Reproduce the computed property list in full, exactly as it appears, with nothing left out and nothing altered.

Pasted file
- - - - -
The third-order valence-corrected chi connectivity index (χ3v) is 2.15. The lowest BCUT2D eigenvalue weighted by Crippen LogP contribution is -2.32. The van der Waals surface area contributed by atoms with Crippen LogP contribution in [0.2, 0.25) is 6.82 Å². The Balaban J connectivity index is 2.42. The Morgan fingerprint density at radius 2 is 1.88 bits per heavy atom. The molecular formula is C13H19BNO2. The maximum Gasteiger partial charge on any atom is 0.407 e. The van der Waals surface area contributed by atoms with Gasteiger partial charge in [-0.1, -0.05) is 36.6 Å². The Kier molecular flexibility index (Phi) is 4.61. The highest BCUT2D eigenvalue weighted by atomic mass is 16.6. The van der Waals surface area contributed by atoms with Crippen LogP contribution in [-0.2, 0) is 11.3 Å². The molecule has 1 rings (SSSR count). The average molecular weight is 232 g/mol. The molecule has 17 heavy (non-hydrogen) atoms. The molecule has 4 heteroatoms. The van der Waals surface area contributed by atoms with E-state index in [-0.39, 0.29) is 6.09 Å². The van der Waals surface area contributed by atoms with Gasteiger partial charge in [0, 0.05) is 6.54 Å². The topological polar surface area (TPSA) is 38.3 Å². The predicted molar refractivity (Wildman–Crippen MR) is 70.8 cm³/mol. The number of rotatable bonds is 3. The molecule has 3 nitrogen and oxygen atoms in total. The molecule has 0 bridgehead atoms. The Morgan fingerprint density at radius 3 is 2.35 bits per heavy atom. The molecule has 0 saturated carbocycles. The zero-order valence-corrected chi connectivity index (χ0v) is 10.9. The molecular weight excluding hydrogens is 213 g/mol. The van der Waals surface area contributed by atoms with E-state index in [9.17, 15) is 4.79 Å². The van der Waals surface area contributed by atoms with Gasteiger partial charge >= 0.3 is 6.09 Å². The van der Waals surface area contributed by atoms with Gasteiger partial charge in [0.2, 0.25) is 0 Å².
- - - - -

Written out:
The third-order valence-corrected chi connectivity index (χ3v) is 2.15. The lowest BCUT2D eigenvalue weighted by Crippen LogP contribution is -2.32. The van der Waals surface area contributed by atoms with Crippen LogP contribution in [0.2, 0.25) is 6.82 Å². The Balaban J connectivity index is 2.42. The Morgan fingerprint density at radius 2 is 1.88 bits per heavy atom. The molecular formula is C13H19BNO2. The maximum Gasteiger partial charge on any atom is 0.407 e. The van der Waals surface area contributed by atoms with Gasteiger partial charge in [-0.1, -0.05) is 36.6 Å². The Kier molecular flexibility index (Phi) is 4.61. The highest BCUT2D eigenvalue weighted by atomic mass is 16.6. The van der Waals surface area contributed by atoms with Crippen LogP contribution in [-0.2, 0) is 11.3 Å². The molecule has 1 rings (SSSR count). The average molecular weight is 232 g/mol. The molecule has 17 heavy (non-hydrogen) atoms. The molecule has 4 heteroatoms. The van der Waals surface area contributed by atoms with E-state index in [-0.39, 0.29) is 6.09 Å². The van der Waals surface area contributed by atoms with Gasteiger partial charge in [0, 0.05) is 6.54 Å². The topological polar surface area (TPSA) is 38.3 Å². The predicted molar refractivity (Wildman–Crippen MR) is 70.8 cm³/mol. The number of rotatable bonds is 3. The molecule has 3 nitrogen and oxygen atoms in total. The molecule has 0 bridgehead atoms. The Morgan fingerprint density at radius 3 is 2.35 bits per heavy atom. The molecule has 0 saturated carbocycles. The zero-order valence-corrected chi connectivity index (χ0v) is 10.9. The molecular weight excluding hydrogens is 213 g/mol. The van der Waals surface area contributed by atoms with E-state index in [9.17, 15) is 4.79 Å². The van der Waals surface area contributed by atoms with Gasteiger partial charge >= 0.3 is 6.09 Å². The van der Waals surface area contributed by atoms with Gasteiger partial charge in [0.2, 0.25) is 0 Å².